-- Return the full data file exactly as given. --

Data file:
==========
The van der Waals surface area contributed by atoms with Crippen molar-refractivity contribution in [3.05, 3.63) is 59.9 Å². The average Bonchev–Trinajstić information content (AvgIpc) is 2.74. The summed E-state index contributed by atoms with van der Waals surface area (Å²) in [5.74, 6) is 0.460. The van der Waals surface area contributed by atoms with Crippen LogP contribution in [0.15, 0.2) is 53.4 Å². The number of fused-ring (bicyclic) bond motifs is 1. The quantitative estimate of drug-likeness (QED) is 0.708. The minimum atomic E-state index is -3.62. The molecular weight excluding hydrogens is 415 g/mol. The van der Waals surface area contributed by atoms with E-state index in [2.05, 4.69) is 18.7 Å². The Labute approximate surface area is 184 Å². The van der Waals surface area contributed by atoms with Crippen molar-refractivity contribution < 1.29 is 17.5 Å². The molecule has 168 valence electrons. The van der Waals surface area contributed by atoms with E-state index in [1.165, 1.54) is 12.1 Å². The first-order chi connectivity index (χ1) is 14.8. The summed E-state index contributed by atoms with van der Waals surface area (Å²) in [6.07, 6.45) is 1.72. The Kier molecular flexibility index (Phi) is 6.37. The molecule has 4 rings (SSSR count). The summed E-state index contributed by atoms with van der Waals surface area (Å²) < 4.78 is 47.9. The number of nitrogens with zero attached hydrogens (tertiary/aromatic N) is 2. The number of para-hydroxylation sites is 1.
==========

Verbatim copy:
The van der Waals surface area contributed by atoms with Crippen molar-refractivity contribution in [3.05, 3.63) is 59.9 Å². The average Bonchev–Trinajstić information content (AvgIpc) is 2.74. The summed E-state index contributed by atoms with van der Waals surface area (Å²) in [5.74, 6) is 0.460. The van der Waals surface area contributed by atoms with Crippen LogP contribution in [0.15, 0.2) is 53.4 Å². The number of fused-ring (bicyclic) bond motifs is 1. The quantitative estimate of drug-likeness (QED) is 0.708. The minimum atomic E-state index is -3.62. The molecular weight excluding hydrogens is 415 g/mol. The van der Waals surface area contributed by atoms with E-state index in [2.05, 4.69) is 18.7 Å². The Labute approximate surface area is 184 Å². The van der Waals surface area contributed by atoms with Crippen molar-refractivity contribution < 1.29 is 17.5 Å². The molecule has 168 valence electrons. The van der Waals surface area contributed by atoms with E-state index in [1.165, 1.54) is 12.1 Å². The first-order chi connectivity index (χ1) is 14.8. The summed E-state index contributed by atoms with van der Waals surface area (Å²) in [6.07, 6.45) is 1.72. The Kier molecular flexibility index (Phi) is 6.37. The molecule has 4 rings (SSSR count). The summed E-state index contributed by atoms with van der Waals surface area (Å²) < 4.78 is 47.9. The number of nitrogens with zero attached hydrogens (tertiary/aromatic N) is 2. The number of para-hydroxylation sites is 1.